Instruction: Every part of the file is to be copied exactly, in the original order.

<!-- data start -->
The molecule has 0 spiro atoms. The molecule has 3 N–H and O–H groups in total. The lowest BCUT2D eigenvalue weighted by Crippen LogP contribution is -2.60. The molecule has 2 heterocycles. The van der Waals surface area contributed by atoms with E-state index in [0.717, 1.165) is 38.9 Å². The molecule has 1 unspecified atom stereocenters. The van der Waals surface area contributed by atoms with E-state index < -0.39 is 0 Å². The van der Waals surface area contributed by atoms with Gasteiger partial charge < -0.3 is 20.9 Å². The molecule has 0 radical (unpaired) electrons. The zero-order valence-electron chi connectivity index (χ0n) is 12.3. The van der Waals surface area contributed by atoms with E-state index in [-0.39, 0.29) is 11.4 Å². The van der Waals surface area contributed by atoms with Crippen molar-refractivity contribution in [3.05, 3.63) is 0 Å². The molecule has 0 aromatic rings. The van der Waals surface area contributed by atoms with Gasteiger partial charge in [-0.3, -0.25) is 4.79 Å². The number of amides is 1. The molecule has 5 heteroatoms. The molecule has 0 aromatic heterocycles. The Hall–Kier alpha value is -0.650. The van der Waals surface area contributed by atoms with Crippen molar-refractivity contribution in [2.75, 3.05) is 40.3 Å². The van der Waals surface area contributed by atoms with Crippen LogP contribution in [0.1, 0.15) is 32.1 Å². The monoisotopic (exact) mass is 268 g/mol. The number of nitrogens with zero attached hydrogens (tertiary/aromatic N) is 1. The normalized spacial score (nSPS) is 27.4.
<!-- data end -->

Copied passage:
The molecule has 0 spiro atoms. The molecule has 3 N–H and O–H groups in total. The lowest BCUT2D eigenvalue weighted by Crippen LogP contribution is -2.60. The molecule has 2 heterocycles. The van der Waals surface area contributed by atoms with E-state index in [0.717, 1.165) is 38.9 Å². The molecule has 1 unspecified atom stereocenters. The van der Waals surface area contributed by atoms with E-state index < -0.39 is 0 Å². The van der Waals surface area contributed by atoms with Gasteiger partial charge < -0.3 is 20.9 Å². The molecule has 0 radical (unpaired) electrons. The zero-order valence-electron chi connectivity index (χ0n) is 12.3. The van der Waals surface area contributed by atoms with E-state index in [-0.39, 0.29) is 11.4 Å². The van der Waals surface area contributed by atoms with Crippen molar-refractivity contribution in [3.05, 3.63) is 0 Å². The molecule has 0 aromatic rings. The van der Waals surface area contributed by atoms with Gasteiger partial charge in [-0.3, -0.25) is 4.79 Å². The number of amides is 1. The molecule has 5 heteroatoms. The molecule has 0 aromatic heterocycles. The Hall–Kier alpha value is -0.650. The van der Waals surface area contributed by atoms with Crippen molar-refractivity contribution in [2.75, 3.05) is 40.3 Å². The van der Waals surface area contributed by atoms with Crippen LogP contribution in [0.1, 0.15) is 32.1 Å². The monoisotopic (exact) mass is 268 g/mol. The number of nitrogens with zero attached hydrogens (tertiary/aromatic N) is 1. The normalized spacial score (nSPS) is 27.4.